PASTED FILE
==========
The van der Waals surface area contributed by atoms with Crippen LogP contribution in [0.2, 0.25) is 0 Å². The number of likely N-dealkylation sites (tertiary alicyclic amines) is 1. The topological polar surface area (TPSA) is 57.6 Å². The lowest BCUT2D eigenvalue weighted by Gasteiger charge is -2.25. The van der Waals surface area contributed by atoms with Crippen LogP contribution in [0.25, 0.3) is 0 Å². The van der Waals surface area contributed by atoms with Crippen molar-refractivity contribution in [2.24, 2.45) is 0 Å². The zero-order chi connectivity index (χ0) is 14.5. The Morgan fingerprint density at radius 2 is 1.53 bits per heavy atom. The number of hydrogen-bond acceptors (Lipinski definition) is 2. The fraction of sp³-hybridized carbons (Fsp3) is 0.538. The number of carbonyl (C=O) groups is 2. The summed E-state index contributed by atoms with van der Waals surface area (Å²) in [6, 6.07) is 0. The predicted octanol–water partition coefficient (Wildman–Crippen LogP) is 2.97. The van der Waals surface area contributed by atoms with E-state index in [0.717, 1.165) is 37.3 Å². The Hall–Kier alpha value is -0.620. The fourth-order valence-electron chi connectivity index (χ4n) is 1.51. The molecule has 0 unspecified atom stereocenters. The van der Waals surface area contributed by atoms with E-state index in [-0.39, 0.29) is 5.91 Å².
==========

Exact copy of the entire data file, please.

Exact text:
The van der Waals surface area contributed by atoms with Crippen LogP contribution in [0.2, 0.25) is 0 Å². The number of likely N-dealkylation sites (tertiary alicyclic amines) is 1. The topological polar surface area (TPSA) is 57.6 Å². The lowest BCUT2D eigenvalue weighted by Gasteiger charge is -2.25. The van der Waals surface area contributed by atoms with Crippen LogP contribution in [0.25, 0.3) is 0 Å². The van der Waals surface area contributed by atoms with Crippen molar-refractivity contribution in [2.24, 2.45) is 0 Å². The zero-order chi connectivity index (χ0) is 14.5. The Morgan fingerprint density at radius 2 is 1.53 bits per heavy atom. The number of hydrogen-bond acceptors (Lipinski definition) is 2. The fraction of sp³-hybridized carbons (Fsp3) is 0.538. The number of carbonyl (C=O) groups is 2. The summed E-state index contributed by atoms with van der Waals surface area (Å²) in [6, 6.07) is 0. The predicted octanol–water partition coefficient (Wildman–Crippen LogP) is 2.97. The van der Waals surface area contributed by atoms with E-state index in [0.717, 1.165) is 37.3 Å². The Hall–Kier alpha value is -0.620. The fourth-order valence-electron chi connectivity index (χ4n) is 1.51. The molecule has 0 unspecified atom stereocenters. The van der Waals surface area contributed by atoms with E-state index in [-0.39, 0.29) is 5.91 Å².